Blessings heavily disguised
After two-and-a-bit years here in the US, I’m still trying to get my head around interviewees on teevee news clips being blessed. You know the sort of thing: there’s a close-up of ‘Shaken Resident’ who saw – or thinks he did – a meteor landing in the next county where it demolished a derelict tobacco barn. “I’m feelin’ blessed,” says SHAKEN RESIDENT, “that I warn’t standin’ in that thar barn when whutivver you said it wuz hit ‘er.” College basketball stars and their coaches are blessed almost every time they’re interviewed: “Well I know we got beat 55 to nil, but we’re blessed that the team bus wasn’t in an auto wreck on the way to the game, otherwise it might’ve been a lot worse. Yessir, a lot worse.”
Okay, that’s here in the US and I’m a great believer in everyone on earth being allowed their own accent and idiom without suffering ridicule or condemnation but strike me pink, there was worse yet to come.
A week or so ago, I’m running the official editorial eye and <Track Changes> over a piece about a camel-trekking adventurer for the Australian magazine that still retains me when, spare me days, the writer tells me he’s been ”blessed by all the people” he met along the way. Was he in Australia’s central deserts I wondered, or time-travelling in the Negev around the time of John the Baptist and those other hallucinating, malnourished ascetics? Or did he, I speculated, watch too much teevee – the commercial networks in Oz being fond of hanging on the coat-tails of their US counterparts.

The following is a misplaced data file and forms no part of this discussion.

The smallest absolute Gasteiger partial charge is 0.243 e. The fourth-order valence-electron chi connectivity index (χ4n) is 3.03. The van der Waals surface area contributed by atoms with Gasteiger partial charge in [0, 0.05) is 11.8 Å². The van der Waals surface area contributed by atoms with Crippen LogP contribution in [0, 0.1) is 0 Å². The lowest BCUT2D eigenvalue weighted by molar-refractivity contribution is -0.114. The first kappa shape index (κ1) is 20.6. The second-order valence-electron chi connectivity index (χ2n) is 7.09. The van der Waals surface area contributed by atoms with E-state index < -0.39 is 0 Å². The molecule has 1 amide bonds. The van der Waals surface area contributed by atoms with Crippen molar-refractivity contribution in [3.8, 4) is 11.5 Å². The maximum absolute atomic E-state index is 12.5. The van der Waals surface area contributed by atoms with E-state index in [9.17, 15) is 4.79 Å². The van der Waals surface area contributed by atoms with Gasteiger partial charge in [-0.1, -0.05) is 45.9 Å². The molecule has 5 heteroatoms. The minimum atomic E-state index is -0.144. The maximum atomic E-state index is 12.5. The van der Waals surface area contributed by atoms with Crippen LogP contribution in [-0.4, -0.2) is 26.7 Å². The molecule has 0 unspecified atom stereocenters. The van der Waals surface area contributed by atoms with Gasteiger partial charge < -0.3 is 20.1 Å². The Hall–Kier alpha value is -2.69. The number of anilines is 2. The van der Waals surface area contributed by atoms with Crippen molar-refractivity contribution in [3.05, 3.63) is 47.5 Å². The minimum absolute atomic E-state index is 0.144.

Is this a relatively new expression? I don’t recall coming across it in the American literature I’ve read or in taped interviews with the musicians I admire. ‘Well, I’m blessed’ as an expression of mild astonishment and ‘I haven’t heard a blessed word from her in years’ to show genteel exasperation have been around for yonks in Australia, and I suspect the US also. Artists, too, have always been blessed with a talent, but it seems to me that implying you’ve been the recipient of beneficial interference from your deity because a meteor didn’t defy the laws of nature and deviate from its course to squash you flat as a tack is stretching it just a teensy bit. Isn’t it?
Or has the Zorro of organized Christianity’s Reicht Wing, the Sin-finder General, now decided that to claim something as just sheer good luck is, like Darwin’s finches, a blasphemy?